financial

Surfing Camera Turned Action Cam Empire GoPro Files for $100 Million IPO

The story of GoPro's humble beginnings is an interesting one, and if you've not heard it we definitely suggest you click on this link and watch the video there before going on. But today's news isn't about those humble beginnings. It's about the meteoric heights to which the company has climbed.

Announced at market close yesterday, the former one-man surf camera operation and current action cam king has officially filed for a $100 million IPO.

Crunching the Numbers: Four Insights We Can Glean from Camera Sales Data

With every passing year, the digital camera sales dataset offered by the Camera and Imaging Products Association (CIPA) grows more comprehensive. These records are made available to the public by this coalition of camera manufacturers which includes Nikon, Canon, Fujifilm, Sony, Sigma, Ricoh, Olympus, and dozens of other recognizable brands. Since 2002, they've been improving and increasing the scale of their database, which now separates digital cameras into fixed-lens, mirrorless and DSLR categories, and reports sales figures for different regions.

It sometimes seems that commentators are primarily interested in the CIPA data to prove just how far up a creek camera manufacturers are so far this decade. But these depressing pronouncements are just scratching the surface. Here's some other things the data shows:

Conglomerates or Camera Companies?

In the corporate world, diversification is a way of life. As multinational conglomerates like PepsiCo can tell you, spreading out business over multiple sectors protects a company from economic shocks to any one industry, and opens up access to more markets.  A quick peek at SEC filings for some of the most prominent camera manufacturers reveals that many of them have made a strong effort to put this concept into practice, and you might be surprised at how small a role consumer photography plays in their annual sales.

Kodak Officially Emerges from Chapter 11 Bankruptcy

It's been a long and depressing tunnel, but Kodak has finally reached the light at the end. Over a year and a half after declaring Chapter 11 Bankruptcy, the once-great camera giant officially reached the end of its financial troubles yesterday.

Kodak Lost $1.38 Billion in 2012, Hopes to Leave Bankruptcy in Mid-2013

Kodak burned historic amounts of money in 2012, but is apparently still on track to leave bankruptcy sometime this year. The company released an annual report with performance figures and messages to investors. One of the glaring numbers in the statement was the fact that company lost $1.38 billion in 2012, almost double the amount it lost in 2011.

The Bleeding Continues: Kodak Reports Loss of $312 Million

It seems like Kodak is having a hard time figuring out how to getting its finances back in the black. Kodak has announced its 3rd quarter financial results, and the numbers aren't pretty -- they're downright ugly, actually. Despite raking in $1 billion over the three-month period ending in September (down 19% from the same period last year), the company still posted a net loss of $312 million (up from a loss of $222M during the same period last year).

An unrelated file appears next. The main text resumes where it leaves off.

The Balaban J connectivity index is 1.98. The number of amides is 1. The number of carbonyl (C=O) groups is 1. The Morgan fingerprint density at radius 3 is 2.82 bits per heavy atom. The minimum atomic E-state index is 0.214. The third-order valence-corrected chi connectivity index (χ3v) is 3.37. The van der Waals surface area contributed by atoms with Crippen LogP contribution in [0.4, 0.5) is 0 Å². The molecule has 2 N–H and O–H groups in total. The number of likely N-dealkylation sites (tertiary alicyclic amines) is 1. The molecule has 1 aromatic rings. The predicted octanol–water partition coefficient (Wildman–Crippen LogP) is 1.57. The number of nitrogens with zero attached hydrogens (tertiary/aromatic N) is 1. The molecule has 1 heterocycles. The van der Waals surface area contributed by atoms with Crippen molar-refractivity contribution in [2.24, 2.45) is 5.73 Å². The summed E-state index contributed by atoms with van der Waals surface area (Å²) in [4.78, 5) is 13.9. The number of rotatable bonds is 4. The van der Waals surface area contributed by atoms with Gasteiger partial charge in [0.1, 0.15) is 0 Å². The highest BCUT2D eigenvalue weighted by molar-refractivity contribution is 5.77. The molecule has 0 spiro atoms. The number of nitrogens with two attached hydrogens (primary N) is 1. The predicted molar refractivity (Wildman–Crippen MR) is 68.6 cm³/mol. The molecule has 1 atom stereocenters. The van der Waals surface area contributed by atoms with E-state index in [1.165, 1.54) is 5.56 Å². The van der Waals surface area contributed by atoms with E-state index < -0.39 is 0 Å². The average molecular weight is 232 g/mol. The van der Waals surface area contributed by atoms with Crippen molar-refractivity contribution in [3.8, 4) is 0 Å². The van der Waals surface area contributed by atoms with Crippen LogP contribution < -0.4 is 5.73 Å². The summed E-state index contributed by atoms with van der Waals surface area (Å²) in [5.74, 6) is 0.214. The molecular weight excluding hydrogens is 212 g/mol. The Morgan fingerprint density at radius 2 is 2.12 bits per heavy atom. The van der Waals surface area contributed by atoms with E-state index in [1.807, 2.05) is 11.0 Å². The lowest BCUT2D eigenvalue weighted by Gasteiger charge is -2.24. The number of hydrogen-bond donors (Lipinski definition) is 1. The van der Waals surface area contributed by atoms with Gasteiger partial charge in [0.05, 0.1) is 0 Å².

Inkonomics: Why It Pays to Pay a Little More When Buying a Photo Printer

In the market for a new photo printer and not sure what to buy? Here's a tip: shelling out a little more dough on the printer itself could potentially lead to massive savings over time.

The reason is ink, sometimes called "black gold" (or... "colored gold"?). The general rule of thumb in the printer industry is: the cheaper the printer, the more expensive it is to keep it filled with ink.

Former Olympus Executives Plead Guilty to Carrying Out Massive Financial Fraud

It looks like the Olympus financial scandal is finally coming to an end. It has been nearly a year since it came to light that there were massive cases of fraud and coverups going on in the upper echelons of Olympus management. What started as a CEO's firing quickly spiraled into one of the biggest scandals to ever hit corporate Japan -- the country's equivalent of the US' Enron fiasco.

In the end, a number of the company's top executives were arrested after submitting their resignations. The trials for those former bigwigs are only now starting to get underway. Three of them, including former chairman Tsuyoshi Kikukawa (pictured above), pleaded guilty today to charges of falsifying accounts and covering up more than $1 billion in losses. The camera company itself also filed a guilty plea.

Kodak Reports 27% Drop in Revenue in First Quarter, $366 Million Net Loss

They say that when it rains it pours, and nowhere is that more evident than with the troubled, once-great photography company Kodak. After filing for bankruptcy, narrowing its focus to printers, and selling the Kodak Gallery for pennys on the dollar, we sort of hoped the company would start to see some rays of sunshine break through their perpetual cloud cover. Unfortunately, their quarter's earnings report is anything but sunny.